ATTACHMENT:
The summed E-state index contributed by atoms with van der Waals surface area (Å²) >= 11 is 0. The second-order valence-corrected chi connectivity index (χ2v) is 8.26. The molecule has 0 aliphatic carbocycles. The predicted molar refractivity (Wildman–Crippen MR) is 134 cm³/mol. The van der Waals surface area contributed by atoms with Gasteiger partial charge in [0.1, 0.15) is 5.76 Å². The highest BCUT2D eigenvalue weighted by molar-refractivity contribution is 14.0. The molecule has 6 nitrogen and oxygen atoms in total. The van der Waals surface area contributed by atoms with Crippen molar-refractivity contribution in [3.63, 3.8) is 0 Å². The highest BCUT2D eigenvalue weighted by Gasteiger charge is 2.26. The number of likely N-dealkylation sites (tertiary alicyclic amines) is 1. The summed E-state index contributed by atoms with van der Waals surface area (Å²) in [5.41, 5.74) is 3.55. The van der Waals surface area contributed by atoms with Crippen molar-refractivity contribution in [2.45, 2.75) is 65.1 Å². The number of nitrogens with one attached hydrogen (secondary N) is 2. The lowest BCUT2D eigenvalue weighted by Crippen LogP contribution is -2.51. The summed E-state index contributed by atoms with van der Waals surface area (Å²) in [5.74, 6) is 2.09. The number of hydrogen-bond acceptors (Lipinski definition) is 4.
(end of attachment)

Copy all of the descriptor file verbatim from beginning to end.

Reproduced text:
The summed E-state index contributed by atoms with van der Waals surface area (Å²) >= 11 is 0. The second-order valence-corrected chi connectivity index (χ2v) is 8.26. The molecule has 0 aliphatic carbocycles. The predicted molar refractivity (Wildman–Crippen MR) is 134 cm³/mol. The van der Waals surface area contributed by atoms with Gasteiger partial charge in [0.1, 0.15) is 5.76 Å². The highest BCUT2D eigenvalue weighted by molar-refractivity contribution is 14.0. The molecule has 6 nitrogen and oxygen atoms in total. The van der Waals surface area contributed by atoms with Crippen molar-refractivity contribution in [3.63, 3.8) is 0 Å². The highest BCUT2D eigenvalue weighted by Gasteiger charge is 2.26. The number of likely N-dealkylation sites (tertiary alicyclic amines) is 1. The summed E-state index contributed by atoms with van der Waals surface area (Å²) in [5.41, 5.74) is 3.55. The van der Waals surface area contributed by atoms with Crippen molar-refractivity contribution in [2.45, 2.75) is 65.1 Å². The number of nitrogens with one attached hydrogen (secondary N) is 2. The lowest BCUT2D eigenvalue weighted by Crippen LogP contribution is -2.51. The summed E-state index contributed by atoms with van der Waals surface area (Å²) in [5.74, 6) is 2.09. The number of hydrogen-bond acceptors (Lipinski definition) is 4.